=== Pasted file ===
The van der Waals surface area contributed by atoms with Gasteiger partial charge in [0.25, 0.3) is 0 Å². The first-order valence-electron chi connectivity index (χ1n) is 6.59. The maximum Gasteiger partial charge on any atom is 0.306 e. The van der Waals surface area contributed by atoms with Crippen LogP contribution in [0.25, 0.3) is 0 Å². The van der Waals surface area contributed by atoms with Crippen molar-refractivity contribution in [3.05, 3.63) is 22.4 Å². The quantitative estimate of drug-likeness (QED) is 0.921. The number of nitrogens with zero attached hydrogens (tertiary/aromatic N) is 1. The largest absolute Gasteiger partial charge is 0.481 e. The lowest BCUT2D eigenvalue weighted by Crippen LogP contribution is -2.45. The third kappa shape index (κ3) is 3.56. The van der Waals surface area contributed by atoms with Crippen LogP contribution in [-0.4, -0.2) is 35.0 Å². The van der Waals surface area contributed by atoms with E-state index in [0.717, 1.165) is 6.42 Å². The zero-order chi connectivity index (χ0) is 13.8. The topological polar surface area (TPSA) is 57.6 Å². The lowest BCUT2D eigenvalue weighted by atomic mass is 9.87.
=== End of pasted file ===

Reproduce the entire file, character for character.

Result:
The van der Waals surface area contributed by atoms with Gasteiger partial charge in [0.25, 0.3) is 0 Å². The first-order valence-electron chi connectivity index (χ1n) is 6.59. The maximum Gasteiger partial charge on any atom is 0.306 e. The van der Waals surface area contributed by atoms with Crippen LogP contribution in [0.25, 0.3) is 0 Å². The van der Waals surface area contributed by atoms with Crippen molar-refractivity contribution in [3.05, 3.63) is 22.4 Å². The quantitative estimate of drug-likeness (QED) is 0.921. The number of nitrogens with zero attached hydrogens (tertiary/aromatic N) is 1. The largest absolute Gasteiger partial charge is 0.481 e. The lowest BCUT2D eigenvalue weighted by Crippen LogP contribution is -2.45. The third kappa shape index (κ3) is 3.56. The van der Waals surface area contributed by atoms with Crippen LogP contribution in [-0.4, -0.2) is 35.0 Å². The van der Waals surface area contributed by atoms with E-state index in [0.717, 1.165) is 6.42 Å². The zero-order chi connectivity index (χ0) is 13.8. The topological polar surface area (TPSA) is 57.6 Å². The lowest BCUT2D eigenvalue weighted by atomic mass is 9.87.